Like the present case, Wroblewski reviewed the dismissal of a complaint under Rule 12(b) (6). Wroblewski ran a municipal marina until the city became unhappy with his performance and terminated his lease. When city officials solicited bids for a new marina operator, they promised to penalize bidders who subcontracted work back to Wroblewski, and thus effectively shut him out of employment at the marina. Like Bernard, Wroblewski claimed that the city interfered with his work opportunities with third parties. In affirming the dismissal of Wroblewski's complaint, we held that the city had not infringed his Fourteenth Amendment liberty because he was free to pursue marina work elsewhere, and thus had not been excluded from his trade. 965 F.2d at 455; Illinois Psychological Ass'n v. Falk, 818 F.2d 1337, 1344 (7th Cir. 1987). As the trial court correctly noted, Bernard claims only that the District interfered with his efforts to market one particular print. It did not stop him from selling that print altogether, nor did it prevent him from selling other prints via his "Architectural Renderings" business. The District's actions did not impede Bernard's right to pursue the "architectural drawings" trade in any way recognized by the Fourteenth Amendment. Wroblewski, 965 F.2d at 455; Falk, 818 F.2d at 1344.
Citing Cowan v. Corley, 814 F.2d 223 (5th Cir. 1987), Bernard argues that the District may violate the due process clause without driving him out of business or excluding him from his trade. This proposition is true, but it does not save his complaint. Cowan reversed the dismissal of a complaint where the plaintiff, a tow-truck operator, was excluded from a trade association by the county sheriff. The facts suggested that the county was indeed trying to put the plaintiff out of business--and the trade association was a critical source of towing business because it dispatched members to accident scenes. Bernard in contrast only lost anticipated sales in a particular print, and this is not analogous to the interest at stake in Cowan.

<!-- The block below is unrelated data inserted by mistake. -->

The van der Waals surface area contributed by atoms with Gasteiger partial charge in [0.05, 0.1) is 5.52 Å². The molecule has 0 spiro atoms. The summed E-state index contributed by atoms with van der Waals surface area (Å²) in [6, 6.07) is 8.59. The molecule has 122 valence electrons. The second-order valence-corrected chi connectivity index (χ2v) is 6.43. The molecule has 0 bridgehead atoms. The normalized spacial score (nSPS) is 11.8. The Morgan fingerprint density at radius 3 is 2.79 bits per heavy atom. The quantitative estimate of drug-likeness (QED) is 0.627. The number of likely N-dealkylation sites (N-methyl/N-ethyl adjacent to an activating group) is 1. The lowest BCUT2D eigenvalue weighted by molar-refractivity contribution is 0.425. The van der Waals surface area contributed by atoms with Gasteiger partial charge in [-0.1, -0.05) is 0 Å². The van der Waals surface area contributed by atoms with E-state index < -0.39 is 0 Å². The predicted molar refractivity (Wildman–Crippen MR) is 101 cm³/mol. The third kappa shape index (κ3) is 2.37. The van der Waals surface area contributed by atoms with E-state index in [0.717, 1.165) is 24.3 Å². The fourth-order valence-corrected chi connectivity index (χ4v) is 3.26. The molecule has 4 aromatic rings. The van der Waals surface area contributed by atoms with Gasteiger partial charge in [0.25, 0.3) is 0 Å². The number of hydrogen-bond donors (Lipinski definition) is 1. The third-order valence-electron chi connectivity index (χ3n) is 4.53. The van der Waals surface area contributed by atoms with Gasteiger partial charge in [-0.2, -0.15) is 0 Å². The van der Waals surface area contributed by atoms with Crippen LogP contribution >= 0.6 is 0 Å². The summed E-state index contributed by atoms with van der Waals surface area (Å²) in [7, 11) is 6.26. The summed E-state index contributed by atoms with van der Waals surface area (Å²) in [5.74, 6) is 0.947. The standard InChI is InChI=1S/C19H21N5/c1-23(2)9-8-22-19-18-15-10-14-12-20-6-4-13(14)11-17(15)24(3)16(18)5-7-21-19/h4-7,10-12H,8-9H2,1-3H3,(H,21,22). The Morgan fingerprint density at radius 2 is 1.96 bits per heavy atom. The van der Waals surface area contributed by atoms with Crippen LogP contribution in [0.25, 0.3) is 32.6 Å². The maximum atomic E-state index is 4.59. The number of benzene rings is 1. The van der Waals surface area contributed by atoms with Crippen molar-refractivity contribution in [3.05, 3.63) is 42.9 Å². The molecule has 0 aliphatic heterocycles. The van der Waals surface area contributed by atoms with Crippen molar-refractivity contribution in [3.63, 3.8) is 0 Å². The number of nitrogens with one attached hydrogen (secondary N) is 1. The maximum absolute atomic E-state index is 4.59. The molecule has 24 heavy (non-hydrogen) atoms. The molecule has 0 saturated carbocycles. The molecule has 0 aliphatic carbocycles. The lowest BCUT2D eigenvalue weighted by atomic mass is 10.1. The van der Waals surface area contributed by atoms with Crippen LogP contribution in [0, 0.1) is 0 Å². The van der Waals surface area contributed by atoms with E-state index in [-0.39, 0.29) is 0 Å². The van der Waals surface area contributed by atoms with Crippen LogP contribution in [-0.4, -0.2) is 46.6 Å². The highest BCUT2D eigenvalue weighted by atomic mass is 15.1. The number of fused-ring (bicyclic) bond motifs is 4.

Bernard also charges that the District deprived him of two property interests without due process. First, he claims that common-law copyright principles gave him exclusive ownership of his print and an attendant right to use and dispose of it as he chose. Second, he claims that he had oral contracts with retailers to sell his print. Bernard presses the contract argument in his discussion of liberty interests, but previous due process cases have analyzed contracts as a property right, and we see no reason to depart from this approach. Weinstein v. University of Illinois, 811 F.2d 1091, 1096 (7th Cir. 1987) ("contractual rights are a kind of property"). Since the two property claims that Bernard alleges are different labels for the same harm, we will analyze his right to "dispose of the prints" as a contractual property right. Bernard concedes that the state may infringe this right in legislation or regulation, but he claims that the District's acts unreasonably interfered with his property interest in the print.
Unfortunately for Bernard, these property infringements (like the liberty interests discussed above) cannot be remedied by a suit directly under the Constitution. For as explained in Weinstein, although "the due process clause applies to efforts by the state to eliminate entitlements established by private contracts * * * the 'due process' of which the Fourteenth Amendment speaks is a suit under state law." 811 F.2d at 1096. In Falk, we further cabined constitutional protection of property rights by explaining that not all contracts create a property right in the first instance: "It would be surprising to equate every contractual entitlement to a property right." 818 F.2d at 1344. Falk and Weinstein teach that Bernard should seek due process in state court. To hold otherwise would elevate into constitutional questions many suits where state actors disrupt property interests that are tenuously held and hard to describe. This we decline to do. Property interests redressed by suits directly under the due process clause must be defined by "a legitimate claim of entitlement," and Bernard's oral contracts do not meet this requirement. Roth, 408 U.S. at 564, 92 S. Ct. at 2709.
Bernard's complaint also alleged that the District's conduct violated his First Amendment right of free expression. The trial court's analysis of this claim was arguably incorrect in certain respects, but since Bernard did not appeal this portion of Judge Mihm's decision, he has waived the argument and we will not discuss the matter. Wroblewski, 965 F.2d at 455 n. 1.
The foregoing discussion should not be read to approve of the conduct alleged in the complaint. If true, Bernard's charges give us pause. This student artist and would-be entrepeneur offered to share his profits with the school, but the parties failed to agree on terms. It is hard to understand what would motivate an educator to undermine such a student's success once the student decided to proceed on his own. Bernard remains free to pursue such questions in a state-law tort suit.